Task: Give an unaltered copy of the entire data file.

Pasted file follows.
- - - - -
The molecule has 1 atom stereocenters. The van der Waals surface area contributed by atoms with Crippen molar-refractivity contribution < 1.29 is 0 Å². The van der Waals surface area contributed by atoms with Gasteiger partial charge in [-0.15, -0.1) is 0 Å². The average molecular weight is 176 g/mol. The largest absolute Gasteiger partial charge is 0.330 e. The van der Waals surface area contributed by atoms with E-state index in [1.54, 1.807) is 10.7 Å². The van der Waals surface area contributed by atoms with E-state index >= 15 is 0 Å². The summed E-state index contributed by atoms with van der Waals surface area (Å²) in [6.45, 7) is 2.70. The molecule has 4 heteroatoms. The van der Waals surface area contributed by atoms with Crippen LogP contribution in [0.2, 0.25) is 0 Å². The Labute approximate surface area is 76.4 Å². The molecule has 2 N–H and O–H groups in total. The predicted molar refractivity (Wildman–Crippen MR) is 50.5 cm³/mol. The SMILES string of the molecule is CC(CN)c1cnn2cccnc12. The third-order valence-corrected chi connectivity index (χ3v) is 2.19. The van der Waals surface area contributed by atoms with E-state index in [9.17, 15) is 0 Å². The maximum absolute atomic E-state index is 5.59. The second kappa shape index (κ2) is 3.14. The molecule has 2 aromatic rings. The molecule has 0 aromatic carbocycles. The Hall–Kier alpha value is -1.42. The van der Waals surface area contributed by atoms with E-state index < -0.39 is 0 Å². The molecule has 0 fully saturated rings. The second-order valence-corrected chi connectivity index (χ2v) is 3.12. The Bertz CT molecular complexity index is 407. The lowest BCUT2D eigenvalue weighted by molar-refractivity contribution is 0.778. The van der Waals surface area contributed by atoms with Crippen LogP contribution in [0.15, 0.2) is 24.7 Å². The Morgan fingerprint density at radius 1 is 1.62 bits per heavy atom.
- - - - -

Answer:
The molecule has 1 atom stereocenters. The van der Waals surface area contributed by atoms with Crippen molar-refractivity contribution < 1.29 is 0 Å². The van der Waals surface area contributed by atoms with Gasteiger partial charge in [-0.15, -0.1) is 0 Å². The average molecular weight is 176 g/mol. The largest absolute Gasteiger partial charge is 0.330 e. The van der Waals surface area contributed by atoms with E-state index in [1.54, 1.807) is 10.7 Å². The van der Waals surface area contributed by atoms with E-state index >= 15 is 0 Å². The summed E-state index contributed by atoms with van der Waals surface area (Å²) in [6.45, 7) is 2.70. The molecule has 4 heteroatoms. The van der Waals surface area contributed by atoms with Crippen LogP contribution in [0.2, 0.25) is 0 Å². The Labute approximate surface area is 76.4 Å². The molecule has 2 N–H and O–H groups in total. The predicted molar refractivity (Wildman–Crippen MR) is 50.5 cm³/mol. The SMILES string of the molecule is CC(CN)c1cnn2cccnc12. The third-order valence-corrected chi connectivity index (χ3v) is 2.19. The van der Waals surface area contributed by atoms with E-state index in [9.17, 15) is 0 Å². The maximum absolute atomic E-state index is 5.59. The second kappa shape index (κ2) is 3.14. The molecule has 2 aromatic rings. The molecule has 0 aromatic carbocycles. The Hall–Kier alpha value is -1.42. The van der Waals surface area contributed by atoms with E-state index < -0.39 is 0 Å². The molecule has 0 fully saturated rings. The second-order valence-corrected chi connectivity index (χ2v) is 3.12. The Bertz CT molecular complexity index is 407. The lowest BCUT2D eigenvalue weighted by molar-refractivity contribution is 0.778. The van der Waals surface area contributed by atoms with Crippen LogP contribution in [0.15, 0.2) is 24.7 Å². The Morgan fingerprint density at radius 1 is 1.62 bits per heavy atom.